(1950 - living) U.S.A.
Actor, writer and activist
Kearns is an openly gay, and HIV-positive dramatist and author. His writings include T-cells & Sympathy ( a collection of 34 monologues on AIDS) and The Happy Hustler. Although primarily a stage actor, he has appeared on television and in the porn-flick L.A. Tool & Die.
A member of the Dramatists Guild and PEN Center USA West, he lives in Los Angeles where he teaches acting and contributes regularly to Edge Magazine while attending to the duties of being a single parent of Tia.
Michael Kearns is an expert on sex. In his youth, he was known as Grant Tracy Saxon, America's No. 1 male Madame, head of the largest call-boy ring in the nation and author of the 1973 hit, "The Happy Hustler." With the publication of Saxon's book, published by Warner Books and featuring the first full-color nude foldout ever to appear in a paperback, and Xaviera Hollandar's famous "Happy Hooker" published that same year, it seemed that America was ready to take a frank, new look at sex and sexuality.
Kearns first entered into the gay rights movement when he was at a Silverlake party promoting his book. As he recalls it, the phone rang and someone came to tell him that Morris Kight was on the phone. Kight was one of the premier gay advocates in the nation at the time and Kearns believes that he had heard of him even before his move to Hollywood in 1971. Kight had coordinated a group called First Tuesdays, in which movement leaders such as Troy Perry and Ivy Bottini would meet in various restaurants during the first Tuesday of each month, to strategize and coordinate their efforts.
Kight complimented Kearns on his "glorious" book and his recent appearance on the cover of The Advocate, and he invited him to join the First Tuesday crew. Kearns took him up on the offer, and thus began Kearns' career as an advocate and a friendship that was to last until Kight's death in January 2003.
Kearns has an interesting philosophy about death. As a man who has been dancing with Le Morte for 20 years now, he feels that gays have taught straights some valuable lessons on the subject. "There is a performance element involved with death," he said. "We have learned to celebrate death. We draw it out, in a way. We have beautified it, and even glamorized it. We 'theatricalized' it, and I think that is a huge contribution."
Kearns believes that gays have mastered a process of alchemy whereby pain is transferred into something golden. When confronted with death, we have insisted that it make sense. "Is it tragic that many of us reach our political zenith by watching 45 of our friends dying? It is sad. But it did make us into something. It gave us some kind of fiber, a strength and mettle that often other people just don't have."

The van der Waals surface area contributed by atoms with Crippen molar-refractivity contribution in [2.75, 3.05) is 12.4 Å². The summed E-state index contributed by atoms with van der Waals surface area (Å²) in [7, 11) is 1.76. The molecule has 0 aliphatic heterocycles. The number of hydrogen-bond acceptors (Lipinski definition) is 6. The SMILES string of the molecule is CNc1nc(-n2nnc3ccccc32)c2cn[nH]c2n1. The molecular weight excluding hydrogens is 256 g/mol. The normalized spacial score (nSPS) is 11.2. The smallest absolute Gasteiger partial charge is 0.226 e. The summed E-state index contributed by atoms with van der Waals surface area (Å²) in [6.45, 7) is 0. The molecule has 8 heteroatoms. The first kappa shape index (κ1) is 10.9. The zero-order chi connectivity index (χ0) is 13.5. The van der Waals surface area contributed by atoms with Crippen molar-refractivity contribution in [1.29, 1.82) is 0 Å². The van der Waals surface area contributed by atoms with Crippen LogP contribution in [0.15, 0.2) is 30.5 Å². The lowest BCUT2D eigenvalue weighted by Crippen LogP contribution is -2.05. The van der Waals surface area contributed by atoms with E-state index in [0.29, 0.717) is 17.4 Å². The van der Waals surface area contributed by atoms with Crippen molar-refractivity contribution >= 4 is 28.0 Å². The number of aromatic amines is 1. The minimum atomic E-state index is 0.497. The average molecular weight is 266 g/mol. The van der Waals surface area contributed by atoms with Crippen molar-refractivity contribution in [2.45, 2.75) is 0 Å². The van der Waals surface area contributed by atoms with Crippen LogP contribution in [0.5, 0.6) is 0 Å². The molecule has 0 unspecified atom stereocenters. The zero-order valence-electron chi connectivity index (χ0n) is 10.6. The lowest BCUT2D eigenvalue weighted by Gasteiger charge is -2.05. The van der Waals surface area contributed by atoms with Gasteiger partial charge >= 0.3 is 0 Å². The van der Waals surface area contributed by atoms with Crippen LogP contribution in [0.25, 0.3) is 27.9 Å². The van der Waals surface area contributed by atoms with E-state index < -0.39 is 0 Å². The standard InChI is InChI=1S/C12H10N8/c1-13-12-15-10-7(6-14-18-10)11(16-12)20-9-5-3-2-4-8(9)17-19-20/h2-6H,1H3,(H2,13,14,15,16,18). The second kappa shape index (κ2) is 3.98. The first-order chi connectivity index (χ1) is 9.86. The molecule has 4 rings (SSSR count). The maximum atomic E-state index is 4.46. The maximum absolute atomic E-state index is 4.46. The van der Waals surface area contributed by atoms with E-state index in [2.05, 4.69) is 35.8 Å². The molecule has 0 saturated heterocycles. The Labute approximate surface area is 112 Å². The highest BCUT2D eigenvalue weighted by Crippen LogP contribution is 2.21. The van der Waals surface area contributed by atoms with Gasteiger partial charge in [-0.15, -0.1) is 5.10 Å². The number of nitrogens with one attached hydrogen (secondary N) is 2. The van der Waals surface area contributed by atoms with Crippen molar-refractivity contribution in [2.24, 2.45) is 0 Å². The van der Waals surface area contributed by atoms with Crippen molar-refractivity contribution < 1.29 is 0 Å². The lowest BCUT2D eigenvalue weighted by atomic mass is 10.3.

Michael Kearns and his daughter, Tia.
Kearns has been a champion for gay rights for decades now. He even testified for the president's HIV commission in 1995. Additionally, he has performed for numerous Pride festivals and at the Smithsonian. "I've had my share of shining moments," he said. But when I asked what he considered to have been his most important contribution to the movement, he replied without hesitation: "Adopting a child." He had considered adopting as early as the '70s when he found a book on the subject.
When he learned that he was HIV positive in the '80s, he began living day-today, even gauging the amount of stationery he would buy. Would he need 10 sheets? Twenty? But then gradually his focus again shifted towards a long-term future, and he gained the confidence to share his life with a child. Ten years ago, at age 45, Kearns adopted Tia through the miraculous help of "angels along the way."
In terms of lessons that the movement has yet to learn, Kearns states that we need to learn to love in the same way that we wish to be loved. We need to learn to love people despite differences such as race, gender or nationality. He is afraid that we have separated ourselves from others. "Are we treating others the way we want to be treated? I think not, myself included".
Kearns is an expert on love. He knows what it means to give for the sake of giving, to nurture for the sake of watching something -or someone-grow. He knows that to succeed in love, you have to take a chance and be confident in who you are and where you are going. It is a lesson for us all, one that he continues to teach through his art and through his living.
Though his parents are now deceased, he has succeeded in creating an extended family of his own, and this is his greatest triumph.
Source: June 2005 BLADE - Courtesy of C. Todd White, Ph.D.